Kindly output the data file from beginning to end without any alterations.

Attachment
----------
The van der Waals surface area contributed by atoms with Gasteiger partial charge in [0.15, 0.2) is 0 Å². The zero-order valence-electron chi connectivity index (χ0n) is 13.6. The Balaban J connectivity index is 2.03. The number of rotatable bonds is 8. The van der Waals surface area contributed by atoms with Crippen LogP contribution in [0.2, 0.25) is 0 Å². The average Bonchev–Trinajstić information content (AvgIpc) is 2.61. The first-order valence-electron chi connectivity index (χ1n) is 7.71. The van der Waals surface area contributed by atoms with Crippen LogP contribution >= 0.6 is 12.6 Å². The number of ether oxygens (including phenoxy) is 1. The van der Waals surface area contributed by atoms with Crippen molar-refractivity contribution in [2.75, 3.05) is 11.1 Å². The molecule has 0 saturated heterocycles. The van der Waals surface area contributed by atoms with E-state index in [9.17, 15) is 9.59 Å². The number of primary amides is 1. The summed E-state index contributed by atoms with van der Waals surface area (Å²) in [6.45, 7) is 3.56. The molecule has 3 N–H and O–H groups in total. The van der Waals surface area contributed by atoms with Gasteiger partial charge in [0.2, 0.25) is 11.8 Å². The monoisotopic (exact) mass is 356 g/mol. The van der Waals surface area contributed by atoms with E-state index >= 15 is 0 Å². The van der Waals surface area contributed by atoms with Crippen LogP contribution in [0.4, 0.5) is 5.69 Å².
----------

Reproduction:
The van der Waals surface area contributed by atoms with Gasteiger partial charge in [0.15, 0.2) is 0 Å². The zero-order valence-electron chi connectivity index (χ0n) is 13.6. The Balaban J connectivity index is 2.03. The number of rotatable bonds is 8. The van der Waals surface area contributed by atoms with Crippen LogP contribution in [0.2, 0.25) is 0 Å². The average Bonchev–Trinajstić information content (AvgIpc) is 2.61. The first-order valence-electron chi connectivity index (χ1n) is 7.71. The van der Waals surface area contributed by atoms with Crippen LogP contribution >= 0.6 is 12.6 Å². The number of ether oxygens (including phenoxy) is 1. The van der Waals surface area contributed by atoms with Crippen molar-refractivity contribution in [2.75, 3.05) is 11.1 Å². The molecule has 0 saturated heterocycles. The van der Waals surface area contributed by atoms with E-state index in [9.17, 15) is 9.59 Å². The number of primary amides is 1. The summed E-state index contributed by atoms with van der Waals surface area (Å²) in [6.45, 7) is 3.56. The molecule has 3 N–H and O–H groups in total. The van der Waals surface area contributed by atoms with Gasteiger partial charge in [0.2, 0.25) is 11.8 Å². The monoisotopic (exact) mass is 356 g/mol. The van der Waals surface area contributed by atoms with E-state index >= 15 is 0 Å². The van der Waals surface area contributed by atoms with Crippen LogP contribution in [0.4, 0.5) is 5.69 Å².